Maria Finn is an author, journalist and artist. While she was an Autodesk Artist in Residence in late 2014, she set out to change our perception of food and food waste. Following an evening spent shucking oysters, she found herself faced with a mountain of shells. Instead of discarding them, she created beautiful oyster shell tiles that now line the backsplash of her kitchen.
Her philosophy of ‘waste not, want not,’ extends to her work foraging and wildcrafting in the San Francisco Bay and holistic food preparation using every bit of the animal. Finn recently completed a novel, “Sea Legs & Fish Nets” based loosely on her experience working on an all-female fishing boat in Alaska and has written five books, including “The Whole Fish” and “Hold Me Tight and Tango Me Home.” She writes for FERN and other outlets.
How did you get the idea to make tiles out of oyster shells? Had you seen other interesting uses for oyster shells?
I have used oyster shell tiles in my container garden; I use them as mulch that holds in moisture, looks good, and has a slow release fertilizer for Mediterranean plants. I’ve also used them ground up in the medium in my wall hanging indoor mushroom boxes. But I think the shells are so beautiful. To me, this is part of the pleasure of opening and eating oysters. I love their fractal texture and mother of pearl glimmer. For the tiles, I started off using ground up oyster shell with the cement, then saved the flattest pieces, or shattered them for the top of the tile. I worried about the strength with the ground up oyster shells, as handmade tiles are a lot of work, so I then went with just cement and the oysters for finishing them.
I hope to start a native oyster colony on the hull of my houseboat. Not so much to eat, but because each oyster cleans 50 gallons of water a day. And their colonies are so beautiful. Mussels are also great filters, and I just learned that the pace at which they open indicates the water quality/pollution in a bay. So I’m talking with some people at Autodesk about a future project of hooking up an LED light sculpture that connects to the mussels/oysters on my houseboat and the lights will indicate the bay’s water quality.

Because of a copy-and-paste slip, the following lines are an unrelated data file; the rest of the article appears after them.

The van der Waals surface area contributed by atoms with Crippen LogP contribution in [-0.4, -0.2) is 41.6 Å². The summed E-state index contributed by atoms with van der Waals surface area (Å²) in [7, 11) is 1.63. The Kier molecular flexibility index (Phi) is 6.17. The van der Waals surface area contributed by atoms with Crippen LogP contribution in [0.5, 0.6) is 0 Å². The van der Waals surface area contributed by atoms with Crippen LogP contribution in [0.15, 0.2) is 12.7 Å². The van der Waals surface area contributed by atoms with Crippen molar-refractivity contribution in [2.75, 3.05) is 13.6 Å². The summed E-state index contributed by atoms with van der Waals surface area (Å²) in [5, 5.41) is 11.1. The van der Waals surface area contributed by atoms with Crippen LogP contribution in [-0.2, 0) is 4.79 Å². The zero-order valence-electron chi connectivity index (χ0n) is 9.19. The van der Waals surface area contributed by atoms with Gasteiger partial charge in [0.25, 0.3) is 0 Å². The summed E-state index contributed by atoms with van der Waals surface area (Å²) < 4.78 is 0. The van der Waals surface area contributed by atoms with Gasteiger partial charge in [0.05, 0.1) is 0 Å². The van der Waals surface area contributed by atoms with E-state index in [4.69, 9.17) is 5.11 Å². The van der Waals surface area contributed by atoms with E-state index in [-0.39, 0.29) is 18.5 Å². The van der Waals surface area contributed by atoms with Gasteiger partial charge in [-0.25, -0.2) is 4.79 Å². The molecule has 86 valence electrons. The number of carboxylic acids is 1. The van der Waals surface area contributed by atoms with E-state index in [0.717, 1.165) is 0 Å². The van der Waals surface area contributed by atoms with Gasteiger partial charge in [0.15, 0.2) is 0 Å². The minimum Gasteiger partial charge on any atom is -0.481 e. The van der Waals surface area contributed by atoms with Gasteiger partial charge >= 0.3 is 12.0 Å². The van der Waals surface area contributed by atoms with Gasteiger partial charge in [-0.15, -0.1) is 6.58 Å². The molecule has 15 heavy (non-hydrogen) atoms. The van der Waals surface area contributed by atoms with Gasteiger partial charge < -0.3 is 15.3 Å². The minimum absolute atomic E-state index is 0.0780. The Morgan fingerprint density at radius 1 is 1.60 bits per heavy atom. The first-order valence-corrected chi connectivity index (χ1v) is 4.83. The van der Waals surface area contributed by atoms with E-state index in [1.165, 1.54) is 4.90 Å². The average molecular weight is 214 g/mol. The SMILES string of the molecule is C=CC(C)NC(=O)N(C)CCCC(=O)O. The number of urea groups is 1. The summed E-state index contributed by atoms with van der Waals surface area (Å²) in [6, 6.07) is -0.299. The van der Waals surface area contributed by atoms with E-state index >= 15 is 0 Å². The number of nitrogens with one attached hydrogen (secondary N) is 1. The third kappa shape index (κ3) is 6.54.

I see your work through the lens of using the whole animal or plant, often called ‘tail-to-snout’ eating. How much does avoiding waste play into your art, both practically and philosophically?
I’m author of the TED book, The Whole Fish: How Adventurous Eating of Seafood Will Make You Happier, Healthier and Help Save the Ocean. Much of this was inspired by the two years I worked monitoring the salmon run on the Yukon Delta for the Alaska Department of Fish & Game. I spent a lot of time with Yupik women at their fish drying camps. They use every part of the salmon—even turn the male’s milt into a sort of Popsicle dipped in seal oil. Traditionally, they make lamps, bags, and other items out of salmon skin. I met the artist Emily Johnson at the Headlands Center for the Arts. She is Yupik, from Alaska, and also does this.
While an Artist-In-Residence (AIR) at Autodesk, I wrote an Instructables post on how to catch a salmon, and then break down a whole salmon. I created recipes on using the skin, head, bones, trim and every part of it—including salmon SPAM from the collar and belly. At the time, I was also making items for the renovation of my houseboat, so I thought I’d give the salmon skin lamp a try. Another artist there, Jennifer Berry, has been doing an art project on road kill, and is an experienced leather tanner. Eric Forman, a fellow AIR, was making light boxes. I collaborated with those two, and now have a very modern version of the Yupik salmon skin lamp. One of my neighbors is so excited by my salmon lamp; we are going to make more this salmon season. Hoping we catch them.